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The Impact of Migraine on Patients With Major Depressive Disorder


  • Ching-I Hung MD,

  • Chia-Yih Liu MD,

  • Yeong-Yuh Juang MD,

  • Shuu-Jiun Wang MD

  • From the Neurological Institute, Taipei Veterans General Hospital and Department of Neurology, National Yang-Ming University School of Medicine, Taipei, Taiwan (Dr. Wang); and Department of Psychiatry, Chang Gung Memorial Hospital and Chang Gung University School of Medicine, Taoyuan, Taiwan (Drs. Hung, Liu, and Juang).

Address all correspondence to Dr. Shuu-Jiun Wang, Neurological Institute, Taipei Veterans General Hospital, Taipei, Taiwan.


Background.—The impact of migraine and other headache types among psychiatric outpatients with major depressive disorder (MDD) has not been fully described.

Objective.—To investigate the impact of migraine on the severity, physical, and anxiety symptoms in patients with MDD and to examine the interaction between headache and depression.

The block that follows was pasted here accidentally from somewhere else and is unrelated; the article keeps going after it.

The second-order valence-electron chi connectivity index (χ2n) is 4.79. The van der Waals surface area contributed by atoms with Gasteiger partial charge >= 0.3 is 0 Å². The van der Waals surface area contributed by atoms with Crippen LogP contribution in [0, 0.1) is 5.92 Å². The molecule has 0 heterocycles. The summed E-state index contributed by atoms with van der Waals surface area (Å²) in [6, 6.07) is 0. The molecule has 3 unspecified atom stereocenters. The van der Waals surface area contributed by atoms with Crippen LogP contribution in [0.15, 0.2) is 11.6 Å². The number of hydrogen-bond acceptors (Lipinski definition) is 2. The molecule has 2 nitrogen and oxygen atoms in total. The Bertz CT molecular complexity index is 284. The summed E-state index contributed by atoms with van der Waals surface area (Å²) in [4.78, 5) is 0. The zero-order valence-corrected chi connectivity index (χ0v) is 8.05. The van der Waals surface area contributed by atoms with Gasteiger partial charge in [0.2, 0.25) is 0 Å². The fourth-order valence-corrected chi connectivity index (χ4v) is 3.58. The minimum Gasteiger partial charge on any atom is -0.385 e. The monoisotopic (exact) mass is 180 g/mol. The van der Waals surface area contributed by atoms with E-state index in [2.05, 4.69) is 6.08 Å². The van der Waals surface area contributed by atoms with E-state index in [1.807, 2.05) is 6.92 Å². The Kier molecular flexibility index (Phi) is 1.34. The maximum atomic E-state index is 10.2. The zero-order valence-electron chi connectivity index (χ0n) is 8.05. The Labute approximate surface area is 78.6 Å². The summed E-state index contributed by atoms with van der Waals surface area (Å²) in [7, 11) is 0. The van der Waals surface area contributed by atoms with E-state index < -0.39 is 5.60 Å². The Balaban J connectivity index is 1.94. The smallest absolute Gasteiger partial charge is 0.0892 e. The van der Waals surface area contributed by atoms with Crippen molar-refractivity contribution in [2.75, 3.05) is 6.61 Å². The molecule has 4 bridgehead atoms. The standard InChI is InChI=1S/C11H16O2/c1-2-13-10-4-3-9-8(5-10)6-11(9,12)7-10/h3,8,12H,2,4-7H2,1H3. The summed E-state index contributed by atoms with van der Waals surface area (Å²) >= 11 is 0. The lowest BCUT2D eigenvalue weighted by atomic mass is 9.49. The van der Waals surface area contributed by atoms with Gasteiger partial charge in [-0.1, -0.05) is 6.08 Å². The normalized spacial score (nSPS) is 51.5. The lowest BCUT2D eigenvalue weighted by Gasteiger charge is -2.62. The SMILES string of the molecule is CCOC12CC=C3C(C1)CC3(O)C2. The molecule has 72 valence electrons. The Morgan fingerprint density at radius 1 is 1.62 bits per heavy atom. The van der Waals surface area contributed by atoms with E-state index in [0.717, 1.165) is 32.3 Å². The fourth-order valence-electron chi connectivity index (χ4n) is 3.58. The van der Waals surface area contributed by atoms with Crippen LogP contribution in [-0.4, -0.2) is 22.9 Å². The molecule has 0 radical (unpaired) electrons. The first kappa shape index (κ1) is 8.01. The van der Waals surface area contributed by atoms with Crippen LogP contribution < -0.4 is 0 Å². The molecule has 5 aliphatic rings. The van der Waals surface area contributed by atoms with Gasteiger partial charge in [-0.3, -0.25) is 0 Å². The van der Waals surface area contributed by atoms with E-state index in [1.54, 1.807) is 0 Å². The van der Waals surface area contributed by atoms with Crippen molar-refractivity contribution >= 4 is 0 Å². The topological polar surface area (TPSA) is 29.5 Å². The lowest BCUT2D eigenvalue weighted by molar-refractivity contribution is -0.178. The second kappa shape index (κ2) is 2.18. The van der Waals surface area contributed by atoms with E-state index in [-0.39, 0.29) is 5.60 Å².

Methods.—This clinic-based study enrolled consecutive psychiatric outpatients meeting DSM-IV criteria for MDD. Headache types were diagnosed based on the International Classification of Headache Disorders, 2nd edition (2004). Three psychometric instruments were used to evaluate anxiety, depression, and physical components: the Hamilton Depression Rating Scale, the Beck Depression Inventory, and the Hospital Anxiety and Depression Scale. In addition, the interactions between headache and their depressive episode were also evaluated.

Results.—Compared with patients without migraine, MDD patients with comorbid migraine (n = 73, 48.3%) had higher physical and anxiety scores on the three psychometric instruments. Migraine accounted for 5% to 11% of the variance of the total scores on the three psychometric scales. Approximately half (48.5%) of patients reported headache worsening during or after a depressive episode.

Conclusions.—Our study found that comorbidity of migraine in patients with MDD was associated with more anxiety and physical symptoms. Headache should not be considered as only a somatic symptom of depression, but should be treated as an important comorbid disorder because it might exacerbate or interact with depression during a depressive episode.

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